Interested to know how to increase bone density? Try these healthy tips!
In this article:
- Get Enough Vitamin D
- Play Ball
- Eat Foods High in Magnesium and Phosphorus
- Minimize Consuming Too Much Animal Protein
- Limit Salt Intake
- Eat More Soy Foods
- Consume More Veggies
- Eat Foods High in Calcium
How to Increase Bone Density | Simple Tips to Try
What Is Bone Density?
This is called bone mineral density. It refers to the amount of minerals in the bones. Low bone density at an early age (i.e. young adulthood) can lead to clinical bone conditions like osteoporosis in late adulthood.
Dancing is a form of weight-bearing exercise which promotes bone and muscle development. It requires the body, including the bones, to work against gravity, making it stronger and less vulnerable to deteriorating conditions like osteoporosis.
You can enroll in a dance class in your community or follow a simple Zumba tutorial online.
3. Get Enough Vitamin D
Vitamin D plays an important role in bone health as it is needed to effectively absorb calcium.
The best source of vitamin D is sunlight. Supplements and some foods are also rich in this:
- egg yolks
- beef liver
- foods fortified with vitamin D such as cereals, soy milk, orange juice, and dairy products
- fatty fish like salmon, tuna, and mackerel
A 2015 study revealed that women who jumped 10 to 20 times twice each day with a rest of 30 seconds in between for four months achieved a stronger mineral density of the hip bone compared to those who did not.
A simple jump produces micro stresses in the bone, and when the body restores this particular bone, it becomes stronger.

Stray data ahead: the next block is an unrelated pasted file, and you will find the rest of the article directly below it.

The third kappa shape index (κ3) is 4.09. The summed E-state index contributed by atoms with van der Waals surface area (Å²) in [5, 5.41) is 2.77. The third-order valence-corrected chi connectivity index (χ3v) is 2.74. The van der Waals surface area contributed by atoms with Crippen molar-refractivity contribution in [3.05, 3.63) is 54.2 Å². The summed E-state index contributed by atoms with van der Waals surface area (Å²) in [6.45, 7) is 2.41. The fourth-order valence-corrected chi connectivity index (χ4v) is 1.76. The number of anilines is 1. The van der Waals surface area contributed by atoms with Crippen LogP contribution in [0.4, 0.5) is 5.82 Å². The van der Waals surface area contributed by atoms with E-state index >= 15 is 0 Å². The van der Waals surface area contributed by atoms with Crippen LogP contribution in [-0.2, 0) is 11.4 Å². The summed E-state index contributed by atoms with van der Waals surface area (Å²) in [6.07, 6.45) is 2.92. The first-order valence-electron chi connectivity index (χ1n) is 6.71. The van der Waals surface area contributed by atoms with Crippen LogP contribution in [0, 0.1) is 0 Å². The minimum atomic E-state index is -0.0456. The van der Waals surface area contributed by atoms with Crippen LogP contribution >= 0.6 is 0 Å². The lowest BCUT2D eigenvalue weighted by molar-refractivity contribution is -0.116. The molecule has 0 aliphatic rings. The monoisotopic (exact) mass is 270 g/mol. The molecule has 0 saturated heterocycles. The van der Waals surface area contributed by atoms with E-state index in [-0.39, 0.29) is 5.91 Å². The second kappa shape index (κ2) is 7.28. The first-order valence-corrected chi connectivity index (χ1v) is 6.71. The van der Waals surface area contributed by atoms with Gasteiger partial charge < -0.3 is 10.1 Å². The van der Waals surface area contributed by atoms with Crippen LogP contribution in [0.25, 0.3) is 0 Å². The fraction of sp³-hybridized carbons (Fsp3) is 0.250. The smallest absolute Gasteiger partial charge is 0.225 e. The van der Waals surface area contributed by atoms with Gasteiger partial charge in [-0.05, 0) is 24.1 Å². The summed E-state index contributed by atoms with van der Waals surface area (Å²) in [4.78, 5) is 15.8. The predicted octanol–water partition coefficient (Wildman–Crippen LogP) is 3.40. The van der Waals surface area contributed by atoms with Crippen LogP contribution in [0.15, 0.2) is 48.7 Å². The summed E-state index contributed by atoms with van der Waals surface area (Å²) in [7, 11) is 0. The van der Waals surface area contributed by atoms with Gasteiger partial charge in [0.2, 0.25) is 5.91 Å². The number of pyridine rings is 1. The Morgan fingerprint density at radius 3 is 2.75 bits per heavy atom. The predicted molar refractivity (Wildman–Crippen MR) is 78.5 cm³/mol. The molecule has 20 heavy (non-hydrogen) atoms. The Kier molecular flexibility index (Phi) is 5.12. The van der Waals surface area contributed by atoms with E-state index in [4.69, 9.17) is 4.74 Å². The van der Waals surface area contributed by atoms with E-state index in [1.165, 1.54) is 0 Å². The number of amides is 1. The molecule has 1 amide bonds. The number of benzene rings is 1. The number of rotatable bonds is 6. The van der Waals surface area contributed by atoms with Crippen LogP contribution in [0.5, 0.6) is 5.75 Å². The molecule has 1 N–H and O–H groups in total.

5. Play Ball
Wondering how to increase bone density through sports? Play racquetball, golf, or tennis.
Experts consider these sports as weight-bearing activities that aid in stimulating the bone frame.
Bones get bigger and denser and bone shafts tend to get thicker and bigger as they adjust to the physical demands of the activities.
6. Eat Foods High in Magnesium and Phosphorus
Magnesium aids in calcium absorption and metabolism. Phosphorus helps in teeth formation and bone building.
Here are some examples of foods packed with magnesium:
- fatty fish (tuna, salmon, and mackerel)
- veggies (Brussels sprouts, asparagus, artichokes, green beans, cabbage, and peas)
- legumes (kidney beans, chickpeas, and black beans)
- nuts and seeds
- fruits (raspberries, bananas, avocados, and figs)
Foods high in phosphorus include the following:
- chicken and turkey
- organ meats
- seafood (sardines, clams, scallops, and crabs)
- dairy products
- sunflower and pumpkin seeds
- whole grains
- beans and lentils
7. Minimize Consuming Too Much Animal Protein
Too much animal protein in the body results in excess nitrogen byproducts. This, then, damages the kidneys, affecting calcium levels in bones in the long run.
The recommended daily protein intake is 0.8 g of protein per kilogram of body weight. This means that it should be 56 g daily for an average sedentary man and 46 g daily for an average sedentary woman.
Nitrogen Byproducts Definition: products of metabolized protein, specifically nitrogen, that are considered wastes by the body; examples include urea, creatinine, ammonia, and uric acid